Agra, a name synonymous with the Taj Mahal, is the city that holds one of the most splendid monuments ever built. A golden dot on the map of Uttar Pradesh, Agra completes the face of India. It is a city with a rustic charm, a center of art, culture, and learning. Majestic buildings of historical importance, flourishing arts and crafts and the delicious Mughal cuisine make Agra a top-notch tourist attraction in India. About 200 kilometers south to New Delhi, the national capital, it is a place that can give you a hundred overwhelming memories.
The history of Agra largely reflects the Mughal monarchy. It is a lively and bounty civilization in itself, with the cultural and religious influence inherited from time. Much is said about Agra’s roots but it is generally accepted that Agra was founded by Sultan Sikandar Lodi in the year 1504. He was ably succeeded by his son Ibrahim Lodi until he finally fell to Babar in the Battle of Panipat in 1526. It was the beginning of the Mughal supremacy and golden time in the history of Agra. It remained the capital of the Mughal Empire under the Emperors- Akbar, Jehangir, and Shahjahan. Babar was the one to lay the foundation of a formal Persian garden on the banks of river Yamuna. Architectural marvels were added by Akbar, his grandson, in the form of the Red Fort and a religious city Fatehpur Sikri in the outskirts of Agra, which was then called as Akbarabad. But it was Shahjahan, Akbar’s grandson who gave Agra the Taj Mahal, a mausoleum that built in the loving memory of his wife Mumtaz Mahal. It is this monument that can enchant you just in a glance.
The Taj Mahal is known as the epitome of love and a monument that represents the glory of Mughal architecture beyond limits. It is called the Jewel of the Muslim art in India. The construction of the Taj Mahal began in the year 1632 and in a period of 22 years it was completed. Thousands of craftsmen and artisans were employed who worked under the supervision of regal architects. The entire monument is built in detailed symmetry and eternal design.
The marble tomb is the centre of attraction of the Taj and is topped by a large dome and a finial. The tomb is surrounded by minarets that incline outwards to protect the main tomb from damage in case of a collapse. Inside this tomb, the sarcophagus of Mumtaz Mahal rests in peace beside that of Shahjahan. Ismail Afandi was the architect of the main tomb. He was a Turkish designer of the Ottoman Empire. The exterior of the Taj has been decorated with quotes from the Quran inscribed calligraphically. This trend has been used throughout the complex as decoration. The interior of the Taj was decorated with gems and semi precious stones. The glistening white marble was transported from Makrana, Rajasthan, the jade and crystals from China while the jasper from Punjab. Precious stones were imported from Afghanistan, Sri Lanka, Tibet and Arabia. There are other mausoleums of Shahjahan’s other wives and Mughal mosques in the premise. They are mostly made of red stone and are built in the typical Mughal style. The Mughal gardens surrounding the complex add up to the beauty. The Taj is open to the public from 6 A.M to 7 P.M but remains closed on Fridays.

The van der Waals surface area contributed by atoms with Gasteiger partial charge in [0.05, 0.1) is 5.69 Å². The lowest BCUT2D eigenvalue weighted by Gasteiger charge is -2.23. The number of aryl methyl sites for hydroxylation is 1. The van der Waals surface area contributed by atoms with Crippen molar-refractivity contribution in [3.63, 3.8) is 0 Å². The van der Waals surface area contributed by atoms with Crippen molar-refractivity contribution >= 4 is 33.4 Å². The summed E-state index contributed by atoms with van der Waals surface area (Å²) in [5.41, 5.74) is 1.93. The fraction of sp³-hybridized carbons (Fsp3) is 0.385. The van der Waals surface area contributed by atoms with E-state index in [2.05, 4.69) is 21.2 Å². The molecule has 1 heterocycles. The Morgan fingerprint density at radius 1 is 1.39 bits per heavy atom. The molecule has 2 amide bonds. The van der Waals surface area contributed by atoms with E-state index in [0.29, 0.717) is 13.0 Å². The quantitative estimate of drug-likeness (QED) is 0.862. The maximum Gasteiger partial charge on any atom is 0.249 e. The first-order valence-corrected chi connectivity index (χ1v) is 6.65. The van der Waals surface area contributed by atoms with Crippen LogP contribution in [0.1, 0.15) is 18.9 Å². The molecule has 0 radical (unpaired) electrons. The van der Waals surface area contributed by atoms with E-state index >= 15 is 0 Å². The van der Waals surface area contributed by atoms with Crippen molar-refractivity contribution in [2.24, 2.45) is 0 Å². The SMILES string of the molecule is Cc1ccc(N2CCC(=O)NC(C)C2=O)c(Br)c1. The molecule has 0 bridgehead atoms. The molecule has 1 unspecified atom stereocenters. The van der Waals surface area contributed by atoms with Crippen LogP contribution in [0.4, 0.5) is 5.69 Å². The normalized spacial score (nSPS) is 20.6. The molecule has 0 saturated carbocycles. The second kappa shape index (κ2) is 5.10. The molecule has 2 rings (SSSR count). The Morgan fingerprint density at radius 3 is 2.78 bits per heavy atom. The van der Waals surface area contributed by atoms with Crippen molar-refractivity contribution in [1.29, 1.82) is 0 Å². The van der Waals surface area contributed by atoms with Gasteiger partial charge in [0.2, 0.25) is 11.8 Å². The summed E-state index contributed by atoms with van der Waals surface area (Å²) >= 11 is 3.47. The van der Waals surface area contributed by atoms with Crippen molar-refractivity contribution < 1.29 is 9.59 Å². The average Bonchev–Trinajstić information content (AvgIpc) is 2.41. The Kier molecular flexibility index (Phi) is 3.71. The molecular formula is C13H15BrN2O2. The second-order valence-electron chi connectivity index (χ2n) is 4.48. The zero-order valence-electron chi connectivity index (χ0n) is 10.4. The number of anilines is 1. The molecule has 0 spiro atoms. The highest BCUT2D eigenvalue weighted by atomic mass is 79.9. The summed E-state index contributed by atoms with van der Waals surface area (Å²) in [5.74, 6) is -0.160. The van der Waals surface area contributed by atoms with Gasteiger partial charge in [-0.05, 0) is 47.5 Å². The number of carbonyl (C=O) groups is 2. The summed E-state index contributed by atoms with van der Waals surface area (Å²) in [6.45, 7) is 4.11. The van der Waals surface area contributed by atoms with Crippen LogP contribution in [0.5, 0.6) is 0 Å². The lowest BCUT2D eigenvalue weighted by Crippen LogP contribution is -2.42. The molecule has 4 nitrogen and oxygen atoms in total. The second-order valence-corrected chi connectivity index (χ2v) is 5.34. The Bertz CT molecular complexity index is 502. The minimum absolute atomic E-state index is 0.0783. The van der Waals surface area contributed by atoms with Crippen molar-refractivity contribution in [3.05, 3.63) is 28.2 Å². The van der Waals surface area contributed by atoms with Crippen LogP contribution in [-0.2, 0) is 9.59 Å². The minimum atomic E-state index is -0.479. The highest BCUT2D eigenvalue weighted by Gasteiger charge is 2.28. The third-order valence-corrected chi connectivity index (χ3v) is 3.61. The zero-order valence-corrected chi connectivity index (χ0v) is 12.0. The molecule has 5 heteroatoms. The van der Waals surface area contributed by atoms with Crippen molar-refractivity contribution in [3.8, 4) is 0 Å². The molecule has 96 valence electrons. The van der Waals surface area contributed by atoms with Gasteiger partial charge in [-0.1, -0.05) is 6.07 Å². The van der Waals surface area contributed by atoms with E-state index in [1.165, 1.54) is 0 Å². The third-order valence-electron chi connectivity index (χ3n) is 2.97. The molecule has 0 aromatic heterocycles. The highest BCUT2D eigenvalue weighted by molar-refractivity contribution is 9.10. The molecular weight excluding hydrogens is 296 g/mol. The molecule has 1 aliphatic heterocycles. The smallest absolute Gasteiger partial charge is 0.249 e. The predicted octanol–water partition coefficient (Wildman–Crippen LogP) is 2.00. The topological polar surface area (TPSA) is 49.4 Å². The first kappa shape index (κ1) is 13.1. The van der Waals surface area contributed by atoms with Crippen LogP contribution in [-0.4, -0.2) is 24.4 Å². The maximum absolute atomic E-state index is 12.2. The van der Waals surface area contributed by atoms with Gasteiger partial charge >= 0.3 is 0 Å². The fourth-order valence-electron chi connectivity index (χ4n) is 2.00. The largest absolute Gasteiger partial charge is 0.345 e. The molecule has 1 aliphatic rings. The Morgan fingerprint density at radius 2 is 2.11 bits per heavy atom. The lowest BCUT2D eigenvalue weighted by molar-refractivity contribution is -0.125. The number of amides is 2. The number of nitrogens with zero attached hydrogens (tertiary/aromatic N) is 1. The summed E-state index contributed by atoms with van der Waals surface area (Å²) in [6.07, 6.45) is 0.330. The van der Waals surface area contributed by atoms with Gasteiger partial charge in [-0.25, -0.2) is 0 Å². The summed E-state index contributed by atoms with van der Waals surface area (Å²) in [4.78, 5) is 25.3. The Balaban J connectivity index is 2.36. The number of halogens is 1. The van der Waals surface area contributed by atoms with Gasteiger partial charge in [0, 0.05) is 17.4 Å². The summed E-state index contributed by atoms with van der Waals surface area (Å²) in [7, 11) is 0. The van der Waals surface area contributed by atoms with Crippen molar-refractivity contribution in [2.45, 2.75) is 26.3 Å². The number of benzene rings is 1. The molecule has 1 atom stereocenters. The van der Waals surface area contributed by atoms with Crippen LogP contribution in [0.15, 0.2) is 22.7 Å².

The Agra Fort is another magnificent building in Agra. Spanning an area of 94 acres, the fort is surrounded by seventy feet tall walls. The construction of the fort was undertaken by Akbar. The fort had been laid out in a proportionate, semi circular plan. There is a moat about the fort. To reach the mainland a wooden drawbridge was used. Four gates were constructed on the four sides of the fort and they lead into its premise. The Delhi gate is the grandest of the four. The inlay work has been done exclusively in white marble and is yet another proof of royal Mughal architecture. However, it is not open to the public due to security reasons. This masterpiece was built during the time of Akbar and kept the fort secured. Aurangzeb, Shahjahans son, imprisoned him in this fort until Shahjahans death. Aurangzeb had Shahjahan buried beside his beloved wife, Mumtaz Mahal in the Taj Mahal.
The fort has many spots that attract a tourists attention. The Diwan-i-Khas and the Diwan-i-Aam, the Anguri Bagh (grape garden), the Jehangir Mahal, the Rang Mahal, the Khas Mahal and the Sheesh Mahal are some of the main attractions. The interesting mix of the Hindu and Muslim architecture makes it a unique example of culture influences.
Agra also offers other worth visiting tourist destinations like Sikandra, Itmad-ud-Dauha’s tomb, the Jama Masjid, and the Mehtab Bagh. Emperor Akbar’s tomb is situated at Sikandra. The construction of the tomb was started by Akbar but completed by his son Jehangir. The Itmad-ud-Dauha tomb was constructed by Jehangir’s wife, Nur Jahan, in the memory of her father. It is also called as the baby Taj. Jama Masjid is a gigantic mosque which is famous due to its unusual dome and the absence of minarets. Mehtab Bagh is a botanical garden that offers a spectacular views of the Taj, away from the ruckus of the city. But it is wise to stay alert because touts can create a problem for newcomers.
If you plan a visit to Agra in February, you are likely to have a good experience as the Taj Mahotsav (festival) is hosted every year in mid of February. It is a ten-day festival which is held near the Taj and is an engaging event. When in Agra, do not forget to taste the Chaat (spicy snack of different types), Agras famous Petha (sweet), and Dal Moth (a spicy mix of lentils). The Petha and Dal Moth are the most popular souvenirs. Leather goods, stone products, and jewelry are other specialties of Agra. Bargain hard and buy smartly! It is amusing to shop in Agra as you can buy a lot of things at reasonable prices if you are good at bargaining.
Agra is a pleasing destination, a complete parcel of fun, excitement, and most of all, beauty!